Love Lessons

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PRENUPTIAL Contracts: A Blight- or Just Bright?

Prenups- Good or Bad???

One study has reported a rise in prenuptial agreements among Baby Boomers. So the question is why-and whether or not that's a good or bad thing.

The reasons for its increase are clear. Baby Boomers married later and so they worked for awhile and accumulated their own, individual stuff. They also got divorced more, lost a lot in those divorces, retrenched economically -and subsequently don't want to endanger what they have salvaged. Perhaps most, unlike previous generations, women's successful entrance into salaried and executive work created another gender that was worried about sharing what they had earned if a divorce were to occur. So, given all that, it would be shocking if prenuptials were not on the rise!

The fact is that it is impossible to predict if marriage will be for a lifetime. And the fact is that marriage is a business relationship that could end abruptly without the consent or knowledge of both partners. Oh yes, they are based on love, (at least in this country), but the institution exists far beyond the feelings of the people involved. Legal Spouses ( Gay or Heterosexual) are responsible for each other's debts, can spend money from mutual accounts and can be involved with property that they can not buy or sell without each other's knowledge and signature. Each state has a web of laws pertaining to the economic obligations of marriage and they differ significantly from one another. Some presume a fifty-fifty split, others whatever is "equitable". While ownership or income earned before the marriage is supposedly not considered joint ownership- ownership gets muddied- for example, a house owned by one spouse but substantially remodeled by the other, or changed by contributions to the mortgage, taxes, etc.

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What were the agreements of the two people? What did they intend? When a couple splits up there are almost always different recall about what that arrangement was. "Even prenups can be challenged but at least one thing that is fairly clear is that they signed a document as to their intent. Sure, they can be challenged for duress (i.e. popped out right before the wedding ceremony etc) but well done, represented by different lawyers, ) thy make the outcome of a struggle a lot more certain. In fact, they make it more likely that there won't be a struggle since if the two people are true to their arrangement- everything is pretty much determined.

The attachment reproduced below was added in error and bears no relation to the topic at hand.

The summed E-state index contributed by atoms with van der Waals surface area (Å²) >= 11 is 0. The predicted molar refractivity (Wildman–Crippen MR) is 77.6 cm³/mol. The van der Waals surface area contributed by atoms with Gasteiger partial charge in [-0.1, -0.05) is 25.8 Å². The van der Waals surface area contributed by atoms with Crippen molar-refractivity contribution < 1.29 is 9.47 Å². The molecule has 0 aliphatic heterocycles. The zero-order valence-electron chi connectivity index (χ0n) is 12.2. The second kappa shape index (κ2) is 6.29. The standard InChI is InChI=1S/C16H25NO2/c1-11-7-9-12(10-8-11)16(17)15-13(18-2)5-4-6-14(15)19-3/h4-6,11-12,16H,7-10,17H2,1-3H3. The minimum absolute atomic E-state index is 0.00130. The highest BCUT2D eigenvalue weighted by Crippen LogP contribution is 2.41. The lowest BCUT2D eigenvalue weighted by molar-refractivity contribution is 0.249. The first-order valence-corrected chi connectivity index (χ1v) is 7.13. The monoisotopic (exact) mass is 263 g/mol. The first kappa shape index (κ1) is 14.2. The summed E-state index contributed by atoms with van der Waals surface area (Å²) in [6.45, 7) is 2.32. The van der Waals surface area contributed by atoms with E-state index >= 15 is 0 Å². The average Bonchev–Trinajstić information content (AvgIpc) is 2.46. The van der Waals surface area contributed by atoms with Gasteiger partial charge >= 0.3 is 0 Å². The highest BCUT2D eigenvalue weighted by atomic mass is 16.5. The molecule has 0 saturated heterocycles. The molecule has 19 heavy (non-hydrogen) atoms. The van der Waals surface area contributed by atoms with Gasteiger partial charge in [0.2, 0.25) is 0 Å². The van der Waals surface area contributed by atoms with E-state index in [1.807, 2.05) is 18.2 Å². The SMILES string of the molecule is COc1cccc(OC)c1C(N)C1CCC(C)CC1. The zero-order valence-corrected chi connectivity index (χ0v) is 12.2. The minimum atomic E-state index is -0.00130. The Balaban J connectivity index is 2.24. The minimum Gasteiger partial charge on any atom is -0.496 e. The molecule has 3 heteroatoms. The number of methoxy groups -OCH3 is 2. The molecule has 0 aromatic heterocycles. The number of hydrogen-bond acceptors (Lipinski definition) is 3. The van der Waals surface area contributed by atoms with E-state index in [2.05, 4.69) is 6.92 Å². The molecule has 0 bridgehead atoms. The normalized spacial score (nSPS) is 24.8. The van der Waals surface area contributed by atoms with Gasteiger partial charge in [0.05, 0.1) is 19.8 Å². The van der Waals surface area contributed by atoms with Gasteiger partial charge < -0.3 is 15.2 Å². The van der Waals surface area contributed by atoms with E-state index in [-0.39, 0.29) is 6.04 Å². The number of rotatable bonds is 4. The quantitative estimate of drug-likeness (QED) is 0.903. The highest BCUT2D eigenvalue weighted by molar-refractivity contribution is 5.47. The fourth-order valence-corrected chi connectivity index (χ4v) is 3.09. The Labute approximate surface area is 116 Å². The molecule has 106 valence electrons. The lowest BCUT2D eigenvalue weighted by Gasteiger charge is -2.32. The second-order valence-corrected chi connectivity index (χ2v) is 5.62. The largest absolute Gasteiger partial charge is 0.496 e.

But argue opponents- isn't a prenuptial proof of lack of commitment in the beginning. Doesn't it make it more likely there will be a divorce? Isn't it an exit strategy from the very beginning?

That all sounds rational-but there is no data that indicates any truth to any of those worries. I suppose there are fortune hunters who want an assurance of some pay off, who would rather not have a pre-nup but will do one assuming they will at least get something for their troubles and maybe they can break the contract if they have a few loop holes-but most people are just making sure that they are not risking everything-and that it is an insurance policy that they hope never to have to invoke (much the same way disability insurance is hopefully a wasted expense).

I don't think it spells the end of romance or a huge toehold for cynicism. I think it just reflects the social forces that have been changing for quite awhile now and an adjustment that is wise for most couples who are not just starting out in the world. Will it also be true for newly weds just starting out in the world without many worldly goods? Right now- not so much-but who knows about the future.

Keep your eye on that divorce rate-that may predict how common prenups may become.

Pepper Schwartz is Professor of Sociology at the University of Washington in Seattle.

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